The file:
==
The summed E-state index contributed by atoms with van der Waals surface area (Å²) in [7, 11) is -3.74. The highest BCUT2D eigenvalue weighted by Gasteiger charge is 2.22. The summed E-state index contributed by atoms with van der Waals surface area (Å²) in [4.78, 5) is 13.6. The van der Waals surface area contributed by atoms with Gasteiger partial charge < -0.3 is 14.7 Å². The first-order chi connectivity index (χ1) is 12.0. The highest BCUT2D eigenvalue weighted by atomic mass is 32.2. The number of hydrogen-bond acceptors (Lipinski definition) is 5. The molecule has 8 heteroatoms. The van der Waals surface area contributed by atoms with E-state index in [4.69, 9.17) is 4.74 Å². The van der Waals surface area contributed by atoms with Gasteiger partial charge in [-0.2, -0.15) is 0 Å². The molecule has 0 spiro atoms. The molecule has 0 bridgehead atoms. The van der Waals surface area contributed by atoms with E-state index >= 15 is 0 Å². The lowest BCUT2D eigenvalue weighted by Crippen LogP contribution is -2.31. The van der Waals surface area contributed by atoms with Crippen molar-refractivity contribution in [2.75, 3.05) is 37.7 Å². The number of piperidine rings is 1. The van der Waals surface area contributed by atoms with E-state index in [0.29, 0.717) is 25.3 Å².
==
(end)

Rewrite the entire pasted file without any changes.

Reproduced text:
The summed E-state index contributed by atoms with van der Waals surface area (Å²) in [7, 11) is -3.74. The highest BCUT2D eigenvalue weighted by Gasteiger charge is 2.22. The summed E-state index contributed by atoms with van der Waals surface area (Å²) in [4.78, 5) is 13.6. The van der Waals surface area contributed by atoms with Gasteiger partial charge < -0.3 is 14.7 Å². The first-order chi connectivity index (χ1) is 12.0. The highest BCUT2D eigenvalue weighted by atomic mass is 32.2. The number of hydrogen-bond acceptors (Lipinski definition) is 5. The molecule has 8 heteroatoms. The van der Waals surface area contributed by atoms with E-state index in [4.69, 9.17) is 4.74 Å². The van der Waals surface area contributed by atoms with Gasteiger partial charge in [-0.2, -0.15) is 0 Å². The molecule has 0 spiro atoms. The molecule has 0 bridgehead atoms. The van der Waals surface area contributed by atoms with E-state index >= 15 is 0 Å². The lowest BCUT2D eigenvalue weighted by Crippen LogP contribution is -2.31. The van der Waals surface area contributed by atoms with Crippen molar-refractivity contribution in [2.75, 3.05) is 37.7 Å². The number of piperidine rings is 1. The van der Waals surface area contributed by atoms with E-state index in [0.29, 0.717) is 25.3 Å².